People need counsel. The question is, “where will we go to find it?” The first place to start in finding counsel is the keeper of all knowledge and wisdom, our Lord. He speaks in his word and has inscripturated for us his divine counsel. Yet, he still acknowledges that sheep need shepherds. The word tells us that we are free beings. And free beings may fall by their own counsel (Ps 5:10). The fences of the law can be jumped, therefore, God has ordained elders to shepherd the wayward and confused. The elder, of course, is not only for those headed astray. He also comforts the afflicted, encourages the lowly, and most importantly points all to the Wonderful Counselor, Jesus (Is 9:6).
I would like to encourage pastors to lean into the wisdom of God’s word in the field of counsel. Many shepherds today are outsourcing their pastoral duties. We are called to shepherd the flock among us (1 Peter 5:2). The flock among us should graze from the shepherd’s field and drink from their own wells. Feeling inadequate to the task, shepherds have told their sheep that counsel is found in another field than that of their own. I do believe there is a time and place for the pastor to hand off a seriously maimed sheep to the doctor. Yet even in these extraordinary cases, the shepherd should still be exercising oversight. In such cases, the pastor should yield to the medical doctor’s expertise of the body and keep the realm of the soul to his own office. If the hand-off is needed, the pastor should always recommend his parishioners to Christian psychiatrists if possible. The scriptures are very clear that we are not to walk in the deceitful counsel of the wicked (Ps 1:1, Prov 12:5, Prov 21:30, Rom 11:34), for the Lord brings the counsel of the nations to nothing (Ps 33:10). Without the fear of the Lord, which the world has none, true counsel will be absent. The members of our churches should be able to say, with the psalmist, that the counsel from God’s house is sweet (Ps 55:14). Below are five “sweet” reasons pastoral counseling is a preferable place to start with any kind of counseling.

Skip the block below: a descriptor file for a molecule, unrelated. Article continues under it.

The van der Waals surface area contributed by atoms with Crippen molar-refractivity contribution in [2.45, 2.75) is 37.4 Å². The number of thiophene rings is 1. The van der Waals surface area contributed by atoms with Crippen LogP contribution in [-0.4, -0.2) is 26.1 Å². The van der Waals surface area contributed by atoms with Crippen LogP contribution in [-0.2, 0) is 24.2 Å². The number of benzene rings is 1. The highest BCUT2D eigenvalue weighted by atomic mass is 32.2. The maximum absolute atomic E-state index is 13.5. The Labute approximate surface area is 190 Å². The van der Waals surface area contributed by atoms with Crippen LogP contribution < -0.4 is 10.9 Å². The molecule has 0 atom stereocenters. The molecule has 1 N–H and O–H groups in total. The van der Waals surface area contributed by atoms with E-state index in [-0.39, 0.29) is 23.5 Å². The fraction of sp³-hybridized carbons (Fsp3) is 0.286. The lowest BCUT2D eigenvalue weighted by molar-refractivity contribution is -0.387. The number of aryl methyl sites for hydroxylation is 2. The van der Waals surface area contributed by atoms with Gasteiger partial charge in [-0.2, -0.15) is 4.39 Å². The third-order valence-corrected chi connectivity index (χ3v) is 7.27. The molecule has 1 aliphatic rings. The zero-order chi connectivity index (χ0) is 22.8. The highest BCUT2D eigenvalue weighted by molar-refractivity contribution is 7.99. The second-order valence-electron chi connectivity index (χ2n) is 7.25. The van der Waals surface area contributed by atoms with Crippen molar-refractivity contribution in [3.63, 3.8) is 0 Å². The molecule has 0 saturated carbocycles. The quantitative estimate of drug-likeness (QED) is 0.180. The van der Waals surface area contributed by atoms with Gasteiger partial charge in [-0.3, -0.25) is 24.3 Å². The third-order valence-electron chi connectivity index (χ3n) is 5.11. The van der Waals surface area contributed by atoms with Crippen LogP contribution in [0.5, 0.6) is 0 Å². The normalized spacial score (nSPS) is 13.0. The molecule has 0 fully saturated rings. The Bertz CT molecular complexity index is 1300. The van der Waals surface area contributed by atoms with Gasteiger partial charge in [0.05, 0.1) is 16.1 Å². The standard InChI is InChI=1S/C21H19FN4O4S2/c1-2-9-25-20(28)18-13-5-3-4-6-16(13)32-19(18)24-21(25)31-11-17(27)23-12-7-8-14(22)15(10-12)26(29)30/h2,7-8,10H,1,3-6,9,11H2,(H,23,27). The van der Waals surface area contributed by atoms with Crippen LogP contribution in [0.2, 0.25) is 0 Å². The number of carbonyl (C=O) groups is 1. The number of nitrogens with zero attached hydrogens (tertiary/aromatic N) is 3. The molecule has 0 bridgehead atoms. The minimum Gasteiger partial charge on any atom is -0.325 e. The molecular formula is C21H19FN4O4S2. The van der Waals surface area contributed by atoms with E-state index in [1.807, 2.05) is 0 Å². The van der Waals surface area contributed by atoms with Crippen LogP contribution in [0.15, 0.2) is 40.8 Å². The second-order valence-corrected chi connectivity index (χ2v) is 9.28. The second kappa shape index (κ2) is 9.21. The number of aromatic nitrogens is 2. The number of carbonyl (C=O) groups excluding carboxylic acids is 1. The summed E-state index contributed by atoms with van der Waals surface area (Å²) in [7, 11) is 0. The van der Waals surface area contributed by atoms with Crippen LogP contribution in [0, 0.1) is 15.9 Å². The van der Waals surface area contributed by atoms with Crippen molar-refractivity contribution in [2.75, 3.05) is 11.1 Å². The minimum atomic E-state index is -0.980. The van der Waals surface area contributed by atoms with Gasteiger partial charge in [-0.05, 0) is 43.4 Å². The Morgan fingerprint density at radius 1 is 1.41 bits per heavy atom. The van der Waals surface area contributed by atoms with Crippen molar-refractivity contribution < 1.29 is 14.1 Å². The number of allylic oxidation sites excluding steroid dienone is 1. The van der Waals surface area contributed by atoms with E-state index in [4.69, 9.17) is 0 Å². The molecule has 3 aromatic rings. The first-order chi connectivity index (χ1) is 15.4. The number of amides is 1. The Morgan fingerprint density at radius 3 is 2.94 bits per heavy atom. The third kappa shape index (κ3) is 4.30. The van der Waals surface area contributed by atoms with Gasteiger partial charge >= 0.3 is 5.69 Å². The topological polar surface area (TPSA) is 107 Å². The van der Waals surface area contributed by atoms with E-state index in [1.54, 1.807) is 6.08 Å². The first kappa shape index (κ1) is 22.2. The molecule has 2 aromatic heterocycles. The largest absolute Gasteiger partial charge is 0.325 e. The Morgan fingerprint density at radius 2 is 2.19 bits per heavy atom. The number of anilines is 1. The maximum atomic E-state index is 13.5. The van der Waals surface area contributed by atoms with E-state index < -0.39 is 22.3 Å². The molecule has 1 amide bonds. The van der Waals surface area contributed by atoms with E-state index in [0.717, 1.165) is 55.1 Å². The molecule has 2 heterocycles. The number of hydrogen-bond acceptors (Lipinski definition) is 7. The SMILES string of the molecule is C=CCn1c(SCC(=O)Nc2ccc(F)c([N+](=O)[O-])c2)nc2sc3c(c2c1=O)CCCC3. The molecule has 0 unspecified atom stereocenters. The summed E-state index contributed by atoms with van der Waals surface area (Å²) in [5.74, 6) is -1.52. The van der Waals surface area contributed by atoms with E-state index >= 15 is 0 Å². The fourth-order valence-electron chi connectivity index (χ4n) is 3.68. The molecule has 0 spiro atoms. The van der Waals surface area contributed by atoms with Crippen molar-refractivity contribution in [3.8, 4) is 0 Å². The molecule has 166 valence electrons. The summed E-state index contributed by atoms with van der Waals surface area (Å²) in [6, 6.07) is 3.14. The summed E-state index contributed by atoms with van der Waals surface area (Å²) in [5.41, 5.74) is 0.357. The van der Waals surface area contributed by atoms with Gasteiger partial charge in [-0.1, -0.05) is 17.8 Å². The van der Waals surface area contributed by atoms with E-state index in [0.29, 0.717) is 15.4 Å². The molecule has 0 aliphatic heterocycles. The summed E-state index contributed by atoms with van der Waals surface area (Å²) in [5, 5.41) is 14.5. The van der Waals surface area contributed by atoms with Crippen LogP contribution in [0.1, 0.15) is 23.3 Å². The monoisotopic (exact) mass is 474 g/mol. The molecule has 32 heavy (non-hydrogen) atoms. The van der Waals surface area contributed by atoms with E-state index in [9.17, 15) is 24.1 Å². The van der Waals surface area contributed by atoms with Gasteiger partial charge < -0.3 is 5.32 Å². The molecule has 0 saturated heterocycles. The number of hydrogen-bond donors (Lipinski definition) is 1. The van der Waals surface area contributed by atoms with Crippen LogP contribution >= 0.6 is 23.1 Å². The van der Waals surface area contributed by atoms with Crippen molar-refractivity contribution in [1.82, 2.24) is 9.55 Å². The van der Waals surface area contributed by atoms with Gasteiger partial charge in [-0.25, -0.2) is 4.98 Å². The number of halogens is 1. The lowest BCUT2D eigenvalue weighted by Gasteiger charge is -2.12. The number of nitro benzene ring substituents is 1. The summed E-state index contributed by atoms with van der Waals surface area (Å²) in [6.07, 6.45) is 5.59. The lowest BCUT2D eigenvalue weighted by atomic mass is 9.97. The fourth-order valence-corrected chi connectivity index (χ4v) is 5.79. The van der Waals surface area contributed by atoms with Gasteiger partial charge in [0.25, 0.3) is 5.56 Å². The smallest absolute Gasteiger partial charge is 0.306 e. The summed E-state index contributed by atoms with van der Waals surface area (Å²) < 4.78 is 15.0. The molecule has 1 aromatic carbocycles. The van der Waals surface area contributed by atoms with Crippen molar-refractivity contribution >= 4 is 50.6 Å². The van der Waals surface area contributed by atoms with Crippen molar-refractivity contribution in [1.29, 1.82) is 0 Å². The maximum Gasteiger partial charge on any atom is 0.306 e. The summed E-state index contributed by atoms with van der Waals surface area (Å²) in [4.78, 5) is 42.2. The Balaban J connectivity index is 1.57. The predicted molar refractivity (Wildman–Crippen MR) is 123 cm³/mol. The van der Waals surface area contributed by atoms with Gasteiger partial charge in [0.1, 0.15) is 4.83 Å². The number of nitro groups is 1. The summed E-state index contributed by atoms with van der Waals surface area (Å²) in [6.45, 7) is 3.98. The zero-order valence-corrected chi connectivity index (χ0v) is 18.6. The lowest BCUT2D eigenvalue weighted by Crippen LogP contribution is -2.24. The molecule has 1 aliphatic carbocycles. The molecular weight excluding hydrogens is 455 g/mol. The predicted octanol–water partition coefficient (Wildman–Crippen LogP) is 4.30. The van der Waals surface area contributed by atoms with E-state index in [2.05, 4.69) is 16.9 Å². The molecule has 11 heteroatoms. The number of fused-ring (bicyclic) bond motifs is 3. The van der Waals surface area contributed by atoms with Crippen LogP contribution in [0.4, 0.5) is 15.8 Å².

The keys of the kingdom have not been given to the world (Matt 16:19). They have been given to the church. This power of binding and loosing is then handed specifically to the elders of the church who may exercise church discipline. For some, this is scary. Authority structures can be chilling if abused, but that is precisely why we need them. God has ordained authority structures in the world to ensure accountability.
Consider a world without authority to hold people to their actions. An authoritarian government is quite nasty, but so is anarchy. When sin pops its foul head up in the church, and it will, without accountability the church can say nothing more than “that stinks” to the victim. On the other hand, a church with spirit-led elders will apply the perfect law of liberty with justice and mercy. Now think of this from the angle of counseling. What can the world do when a husband cheats on his wife? He can listen, she can care, they can recommend, but the one thing they can’t do is exercise discipline.
The principle that Paul applies to grievances against another certainly applies to counseling as well (1 Cor 6:1). We should not consult the unrighteous instead of the saints. For this very reason, churches need to recommit themselves to the biblical teaching of membership. A church that lacks covenant membership will have no authority to back the counseling they are carrying out. There is nothing more beautiful than the Holy Spirit working through the God-ordained eldership of a church to bring true grace, justice, and love to the members in need of counsel.